You must earn the right to make a recommendation to a prospect. Why? Because your prospect is flooded with content and offers. They don’t have the time or inclination to read or respond to your email. People are very good at knowing when they’re getting a form letter. And by “people,” I mean “me.”

Earn the right to their attention by showing you’ve put in effort on your end. Learn who they are and customize your efforts. “But that takes work!” I hear you cry. Yes, it does. It’s easy to send out 10,000 email messages to a rented list, and all 10,000 of those people know you value them at roughly $0.

It’s hard to customize an email pitch to 100 prospects. But if you send out 100 inquiries showing you understand someone’s business, you’ll get their attention, because no one does that. As long-time listeners know, intern MG sent a hand-written, carefully-thought-out apology note on fine stationery and made a huge impression that saved a relationship. People respond to personal attention.

Mistake #3: Knowing nothing about your prospect

If you’re talking about SEO services that are priced in the thousands of dollars, it’s certainly worth the time to try a focused, higher-touch prospecting service.

I get pitches for documentary films about pet lizard tattoos for Cambodian refugees. Really? My podcast is about personal productivity. My business website is about Living an Extraordinary Life. The only use I have for a pet lizard is to put it into an enlargement ray, let it starve for a few weeks, and then sic it on the person who sent me that completely inappropriate pitch.

You know what pitch works? A pitch that says, “I have a great app that helps people manage To-do lists the way you recommend in episode 243. It runs on all platforms so your entire audience will find it valuable. Would you consider taking a look?” They make it clear they know my topic area, they know me and my specific episodes, and they know that my audience comprises all platforms. I rarely recommend paid products, but sometimes I do. So in this case, I’d take a look. Is this a lot of work? You bet. But it’s the cost of getting your prospect’s attention, because so many other email salespeople have wasted your prospect’s time.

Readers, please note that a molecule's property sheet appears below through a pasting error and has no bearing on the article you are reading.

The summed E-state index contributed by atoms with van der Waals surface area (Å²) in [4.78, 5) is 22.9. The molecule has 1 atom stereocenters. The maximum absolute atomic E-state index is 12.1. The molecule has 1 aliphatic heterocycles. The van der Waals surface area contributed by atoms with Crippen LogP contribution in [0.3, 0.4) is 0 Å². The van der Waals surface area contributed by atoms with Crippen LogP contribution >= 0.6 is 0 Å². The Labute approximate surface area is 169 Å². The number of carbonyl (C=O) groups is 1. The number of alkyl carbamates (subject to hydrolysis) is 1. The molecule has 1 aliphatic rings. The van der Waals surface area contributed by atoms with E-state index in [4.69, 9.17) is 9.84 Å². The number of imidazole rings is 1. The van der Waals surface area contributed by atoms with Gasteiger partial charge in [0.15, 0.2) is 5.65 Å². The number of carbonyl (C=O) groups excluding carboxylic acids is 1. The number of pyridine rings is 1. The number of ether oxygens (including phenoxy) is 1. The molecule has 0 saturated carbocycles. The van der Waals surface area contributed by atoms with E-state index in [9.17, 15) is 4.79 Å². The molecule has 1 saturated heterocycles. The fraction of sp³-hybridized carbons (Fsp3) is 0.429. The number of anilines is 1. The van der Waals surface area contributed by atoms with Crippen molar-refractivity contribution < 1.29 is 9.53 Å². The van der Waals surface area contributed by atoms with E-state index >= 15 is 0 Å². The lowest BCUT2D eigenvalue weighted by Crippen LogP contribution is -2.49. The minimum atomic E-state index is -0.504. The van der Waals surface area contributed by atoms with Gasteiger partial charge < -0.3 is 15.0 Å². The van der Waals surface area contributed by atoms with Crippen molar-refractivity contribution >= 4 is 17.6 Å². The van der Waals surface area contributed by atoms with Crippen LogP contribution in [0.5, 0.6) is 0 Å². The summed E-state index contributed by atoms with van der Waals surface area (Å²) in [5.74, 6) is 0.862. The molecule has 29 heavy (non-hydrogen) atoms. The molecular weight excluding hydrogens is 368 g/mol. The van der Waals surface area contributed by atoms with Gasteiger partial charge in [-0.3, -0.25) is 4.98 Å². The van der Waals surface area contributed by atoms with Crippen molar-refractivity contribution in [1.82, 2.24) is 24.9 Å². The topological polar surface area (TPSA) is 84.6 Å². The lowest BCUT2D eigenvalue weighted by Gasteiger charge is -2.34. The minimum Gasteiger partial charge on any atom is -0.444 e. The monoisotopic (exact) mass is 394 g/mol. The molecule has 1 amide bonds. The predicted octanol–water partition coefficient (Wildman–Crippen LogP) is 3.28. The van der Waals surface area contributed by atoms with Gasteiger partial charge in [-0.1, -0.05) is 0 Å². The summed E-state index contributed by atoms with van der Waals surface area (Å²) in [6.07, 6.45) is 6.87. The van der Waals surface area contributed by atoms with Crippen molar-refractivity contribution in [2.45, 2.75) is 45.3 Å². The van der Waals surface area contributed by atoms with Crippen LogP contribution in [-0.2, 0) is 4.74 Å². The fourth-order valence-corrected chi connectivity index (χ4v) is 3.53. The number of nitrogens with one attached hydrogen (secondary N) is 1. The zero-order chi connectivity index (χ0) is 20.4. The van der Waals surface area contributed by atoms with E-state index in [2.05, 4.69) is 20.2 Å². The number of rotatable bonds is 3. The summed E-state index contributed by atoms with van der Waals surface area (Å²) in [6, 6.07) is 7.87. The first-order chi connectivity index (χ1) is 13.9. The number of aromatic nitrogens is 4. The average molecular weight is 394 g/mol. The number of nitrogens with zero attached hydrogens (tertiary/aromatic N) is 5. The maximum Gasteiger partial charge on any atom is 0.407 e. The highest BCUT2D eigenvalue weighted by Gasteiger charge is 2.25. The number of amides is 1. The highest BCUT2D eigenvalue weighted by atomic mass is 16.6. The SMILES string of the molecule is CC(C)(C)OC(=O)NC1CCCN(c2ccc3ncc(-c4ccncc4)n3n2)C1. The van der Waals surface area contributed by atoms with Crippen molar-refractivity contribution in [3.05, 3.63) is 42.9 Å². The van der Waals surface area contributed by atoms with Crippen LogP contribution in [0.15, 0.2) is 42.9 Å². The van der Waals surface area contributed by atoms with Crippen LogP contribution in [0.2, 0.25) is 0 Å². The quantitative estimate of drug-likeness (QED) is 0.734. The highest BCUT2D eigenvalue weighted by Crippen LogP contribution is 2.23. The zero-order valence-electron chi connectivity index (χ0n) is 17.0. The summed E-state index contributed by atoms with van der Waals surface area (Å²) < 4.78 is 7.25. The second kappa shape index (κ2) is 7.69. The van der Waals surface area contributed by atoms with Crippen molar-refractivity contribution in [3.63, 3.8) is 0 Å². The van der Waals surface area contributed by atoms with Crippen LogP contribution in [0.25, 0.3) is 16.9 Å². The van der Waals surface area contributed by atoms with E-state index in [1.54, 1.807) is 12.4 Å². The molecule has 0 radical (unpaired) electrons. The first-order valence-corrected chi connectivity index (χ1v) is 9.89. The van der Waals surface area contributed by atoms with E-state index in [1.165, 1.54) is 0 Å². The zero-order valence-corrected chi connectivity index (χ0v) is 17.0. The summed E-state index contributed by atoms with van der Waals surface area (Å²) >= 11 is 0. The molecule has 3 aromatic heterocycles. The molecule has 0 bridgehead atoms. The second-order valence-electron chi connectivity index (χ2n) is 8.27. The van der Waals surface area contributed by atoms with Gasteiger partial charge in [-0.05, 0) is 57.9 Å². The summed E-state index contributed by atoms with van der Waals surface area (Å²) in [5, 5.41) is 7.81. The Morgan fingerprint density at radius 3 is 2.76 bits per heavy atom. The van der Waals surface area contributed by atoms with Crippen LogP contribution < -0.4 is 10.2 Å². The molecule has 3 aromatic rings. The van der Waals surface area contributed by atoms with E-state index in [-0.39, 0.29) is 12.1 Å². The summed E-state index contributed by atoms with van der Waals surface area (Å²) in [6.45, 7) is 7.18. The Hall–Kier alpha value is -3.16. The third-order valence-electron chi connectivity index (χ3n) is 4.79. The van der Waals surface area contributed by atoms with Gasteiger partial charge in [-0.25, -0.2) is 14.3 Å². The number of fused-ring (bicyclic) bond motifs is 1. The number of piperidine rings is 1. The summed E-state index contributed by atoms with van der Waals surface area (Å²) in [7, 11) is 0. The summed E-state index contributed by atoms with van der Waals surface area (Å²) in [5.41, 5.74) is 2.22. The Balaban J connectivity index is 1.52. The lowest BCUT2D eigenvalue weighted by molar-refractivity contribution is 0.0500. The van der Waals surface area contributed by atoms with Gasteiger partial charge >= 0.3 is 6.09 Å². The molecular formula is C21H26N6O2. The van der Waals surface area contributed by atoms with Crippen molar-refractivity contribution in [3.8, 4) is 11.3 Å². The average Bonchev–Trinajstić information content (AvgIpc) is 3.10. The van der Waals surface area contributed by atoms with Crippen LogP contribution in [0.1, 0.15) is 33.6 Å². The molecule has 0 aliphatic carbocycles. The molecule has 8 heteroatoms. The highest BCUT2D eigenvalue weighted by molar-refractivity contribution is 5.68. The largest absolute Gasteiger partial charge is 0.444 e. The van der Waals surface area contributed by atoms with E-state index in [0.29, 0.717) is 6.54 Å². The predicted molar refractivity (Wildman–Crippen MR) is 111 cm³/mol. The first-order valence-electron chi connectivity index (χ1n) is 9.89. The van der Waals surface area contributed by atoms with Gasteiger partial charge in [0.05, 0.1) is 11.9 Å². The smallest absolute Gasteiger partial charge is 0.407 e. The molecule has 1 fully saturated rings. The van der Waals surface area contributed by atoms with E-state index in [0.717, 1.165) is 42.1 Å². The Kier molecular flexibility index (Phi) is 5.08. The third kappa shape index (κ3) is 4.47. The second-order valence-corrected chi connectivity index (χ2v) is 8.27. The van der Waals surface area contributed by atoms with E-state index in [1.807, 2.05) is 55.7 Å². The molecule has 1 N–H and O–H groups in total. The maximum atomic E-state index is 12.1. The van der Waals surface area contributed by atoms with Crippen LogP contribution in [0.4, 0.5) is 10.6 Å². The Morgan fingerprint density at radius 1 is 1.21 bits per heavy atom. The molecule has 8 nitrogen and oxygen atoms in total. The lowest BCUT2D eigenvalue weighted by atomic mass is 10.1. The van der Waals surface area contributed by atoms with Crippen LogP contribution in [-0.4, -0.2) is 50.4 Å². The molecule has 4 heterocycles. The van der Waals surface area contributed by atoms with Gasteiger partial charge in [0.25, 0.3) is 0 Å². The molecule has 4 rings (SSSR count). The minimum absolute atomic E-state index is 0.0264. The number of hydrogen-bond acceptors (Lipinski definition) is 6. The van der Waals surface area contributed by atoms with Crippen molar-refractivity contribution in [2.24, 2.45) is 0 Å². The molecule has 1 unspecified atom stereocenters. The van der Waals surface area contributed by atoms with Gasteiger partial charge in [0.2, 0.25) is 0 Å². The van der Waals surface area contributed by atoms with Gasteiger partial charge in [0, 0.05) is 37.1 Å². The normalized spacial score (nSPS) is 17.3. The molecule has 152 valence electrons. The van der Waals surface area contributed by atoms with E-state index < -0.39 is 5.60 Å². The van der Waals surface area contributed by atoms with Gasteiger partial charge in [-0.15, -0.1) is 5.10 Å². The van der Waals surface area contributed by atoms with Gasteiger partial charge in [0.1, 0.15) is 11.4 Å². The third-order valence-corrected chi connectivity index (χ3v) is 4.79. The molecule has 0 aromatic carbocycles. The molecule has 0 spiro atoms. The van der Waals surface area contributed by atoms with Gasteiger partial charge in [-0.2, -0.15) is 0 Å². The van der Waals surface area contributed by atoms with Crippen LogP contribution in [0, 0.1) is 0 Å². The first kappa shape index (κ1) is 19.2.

If you’re a long-time listener to this podcast, you’ll remember that Intern MG discovered that the most effective apologies are customized and show effort. The same is true of sales pitches. The days of commodity pitches to non-opt-in prospects are over.

Mistake #4: Not providing value immediately

A special note for SEO providers: you know that software that finds SEO errors on someone’s website? And you use it to send out messages telling me “your website isn’t optimized?” Well, your competitors use that same software. All 9,417 of them.

Don’t send a message saying “You don’t rank for your desired keywords.” That sounds like a form letter. Give enough value so I know you’re not one of the 9,417 form-letter-sending drones. 

Here’s the message that would get my attention. “Based on looking at your site, you probably want to rank for keywords ‘cute cat pictures,’ ‘adorable puppies,’ and ‘grade d school lunch meat.’ If you optimize your WHAT-TO-DO-WHEN-FLUFFY-DIES.html page for these keywords, we believe you could get a 13% boost in qualified leads for both your taxidermy and school lunch meat preparation services. We’re willing to make your fee partially contingent on that result.”

You’re not just sending a vague form letter, you’re actually giving an example of the value you’d provide and supporting that claim with specifics.